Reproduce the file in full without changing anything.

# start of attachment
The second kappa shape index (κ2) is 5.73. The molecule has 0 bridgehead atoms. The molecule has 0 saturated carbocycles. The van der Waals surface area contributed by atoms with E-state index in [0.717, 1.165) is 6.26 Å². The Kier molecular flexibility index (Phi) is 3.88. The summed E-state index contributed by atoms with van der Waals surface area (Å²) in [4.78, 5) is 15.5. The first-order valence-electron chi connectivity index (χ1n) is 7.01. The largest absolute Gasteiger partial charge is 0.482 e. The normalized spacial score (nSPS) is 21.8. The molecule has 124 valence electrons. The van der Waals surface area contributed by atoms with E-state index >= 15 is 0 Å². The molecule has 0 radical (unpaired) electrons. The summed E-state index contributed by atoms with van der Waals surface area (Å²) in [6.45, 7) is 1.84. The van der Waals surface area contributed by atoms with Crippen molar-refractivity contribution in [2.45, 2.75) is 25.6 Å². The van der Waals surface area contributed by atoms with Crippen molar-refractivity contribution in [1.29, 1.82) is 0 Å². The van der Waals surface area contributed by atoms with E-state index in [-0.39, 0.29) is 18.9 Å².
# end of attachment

The second kappa shape index (κ2) is 5.73. The molecule has 0 bridgehead atoms. The molecule has 0 saturated carbocycles. The van der Waals surface area contributed by atoms with E-state index in [0.717, 1.165) is 6.26 Å². The Kier molecular flexibility index (Phi) is 3.88. The summed E-state index contributed by atoms with van der Waals surface area (Å²) in [4.78, 5) is 15.5. The first-order valence-electron chi connectivity index (χ1n) is 7.01. The largest absolute Gasteiger partial charge is 0.482 e. The normalized spacial score (nSPS) is 21.8. The molecule has 124 valence electrons. The van der Waals surface area contributed by atoms with E-state index >= 15 is 0 Å². The molecule has 0 radical (unpaired) electrons. The summed E-state index contributed by atoms with van der Waals surface area (Å²) in [6.45, 7) is 1.84. The van der Waals surface area contributed by atoms with Crippen molar-refractivity contribution in [2.45, 2.75) is 25.6 Å². The van der Waals surface area contributed by atoms with Crippen molar-refractivity contribution in [1.29, 1.82) is 0 Å². The van der Waals surface area contributed by atoms with E-state index in [-0.39, 0.29) is 18.9 Å².